"I look in the mirror, and I don't see myself as 75," he says. "I still think I'm 40."
Then one day, 14 years ago, he stopped working and started playing, assuming his new partner in fun would be his wife.
"I thought it would be like it was before, before I retired," he says. "When she was just a housewife and whenever I wanted, she was there."
But, as CBS News Correspondent Mark Strassmann reports, Barbara Waskover had other ideas.
She took on not one, but three new careers as a full-time volunteer, a speech-maker and a child advocate.
"I was resurrecting myself," she says. "I was no longer just a mother. I became a person. I found me."
And Bob resented it, picking on her about everything - down to the way she folded his socks.
For the first time, their marriage was in trouble.
Bob says he was frustrated and bored, and he took it out on her.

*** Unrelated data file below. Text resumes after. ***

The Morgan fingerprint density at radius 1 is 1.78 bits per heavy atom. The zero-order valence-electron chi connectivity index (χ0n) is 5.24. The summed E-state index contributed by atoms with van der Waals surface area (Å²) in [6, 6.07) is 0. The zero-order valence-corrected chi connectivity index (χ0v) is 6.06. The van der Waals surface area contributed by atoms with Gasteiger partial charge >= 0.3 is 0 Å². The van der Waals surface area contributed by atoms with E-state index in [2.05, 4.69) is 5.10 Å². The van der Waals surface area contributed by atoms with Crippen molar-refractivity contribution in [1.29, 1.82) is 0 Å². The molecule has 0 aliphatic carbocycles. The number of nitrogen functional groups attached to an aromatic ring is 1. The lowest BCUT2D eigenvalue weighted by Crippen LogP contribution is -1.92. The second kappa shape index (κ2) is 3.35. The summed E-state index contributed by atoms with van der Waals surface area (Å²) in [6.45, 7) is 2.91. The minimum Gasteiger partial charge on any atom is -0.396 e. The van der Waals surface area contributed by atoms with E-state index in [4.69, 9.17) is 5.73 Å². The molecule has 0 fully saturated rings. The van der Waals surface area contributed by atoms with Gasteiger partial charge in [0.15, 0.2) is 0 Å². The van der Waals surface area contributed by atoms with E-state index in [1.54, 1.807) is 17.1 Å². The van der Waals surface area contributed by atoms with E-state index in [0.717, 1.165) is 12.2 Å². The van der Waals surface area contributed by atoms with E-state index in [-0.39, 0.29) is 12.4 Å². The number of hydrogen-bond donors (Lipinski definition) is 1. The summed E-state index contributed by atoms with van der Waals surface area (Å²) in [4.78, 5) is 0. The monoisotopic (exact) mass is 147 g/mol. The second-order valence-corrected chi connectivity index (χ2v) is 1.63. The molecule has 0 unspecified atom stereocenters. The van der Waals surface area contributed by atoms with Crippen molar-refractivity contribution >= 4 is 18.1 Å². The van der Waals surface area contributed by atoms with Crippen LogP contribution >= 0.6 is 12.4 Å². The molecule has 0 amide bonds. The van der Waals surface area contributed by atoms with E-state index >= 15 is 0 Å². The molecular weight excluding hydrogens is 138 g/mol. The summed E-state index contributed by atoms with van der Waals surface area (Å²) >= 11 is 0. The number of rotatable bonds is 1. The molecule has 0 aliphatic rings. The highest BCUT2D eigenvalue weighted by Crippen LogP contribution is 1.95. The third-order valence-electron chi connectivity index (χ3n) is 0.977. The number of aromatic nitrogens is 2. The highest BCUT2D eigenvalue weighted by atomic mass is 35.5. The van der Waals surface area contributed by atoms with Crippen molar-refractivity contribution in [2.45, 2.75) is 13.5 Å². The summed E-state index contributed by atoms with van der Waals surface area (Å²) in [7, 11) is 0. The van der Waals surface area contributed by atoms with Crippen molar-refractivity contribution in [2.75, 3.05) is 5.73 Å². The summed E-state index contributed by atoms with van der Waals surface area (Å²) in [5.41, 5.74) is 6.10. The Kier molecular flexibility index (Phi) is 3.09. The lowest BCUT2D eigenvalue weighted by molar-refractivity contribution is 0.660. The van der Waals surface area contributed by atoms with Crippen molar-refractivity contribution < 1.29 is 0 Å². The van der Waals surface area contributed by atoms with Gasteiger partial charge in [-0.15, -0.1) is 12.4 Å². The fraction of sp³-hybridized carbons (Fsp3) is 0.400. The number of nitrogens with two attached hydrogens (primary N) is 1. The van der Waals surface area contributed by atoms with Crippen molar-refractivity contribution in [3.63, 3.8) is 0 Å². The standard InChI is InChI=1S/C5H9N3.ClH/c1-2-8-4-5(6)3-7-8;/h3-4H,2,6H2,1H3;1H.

"Well I just said to him, 'You either get a job, or I'm going to get a lawyer,'" says Barbara.
And she was serious.
He's retired. She's working. It's so common among today's seniors there's even a term for it now: half-retirement.
More than two million American couples are now the first generation to go through it.
There is no script to work from, so they have to improvise.
Harry and Nancy Everhart are making three major adjustments at once: their recent move from Pennsylvania to Florida, his early retirement as a middle-school teacher and her new career as a college professor teaching library science.
She's only 49 and could work for another 25 years.
"I feel like I'm just getting started in what I've wanted to do my whole life," she says.
Harry says so far, so good.
But their adjustments are just beginning.
"Nancy makes a lot more money than I do," he says. "She has more voting rights than I do."
In the end, the Waskovers worked it out.
Bob got a part-time job selling insurance -- and lightened up. And they both discovered something.
"We're much more interesting to each other," says Barbara
And she says Bob is not picking on her as much.
"It took years but it's going to be a happy ending," says Bob.
And that's everyone's retirement dream.
More and more, it's also a work-in-progress.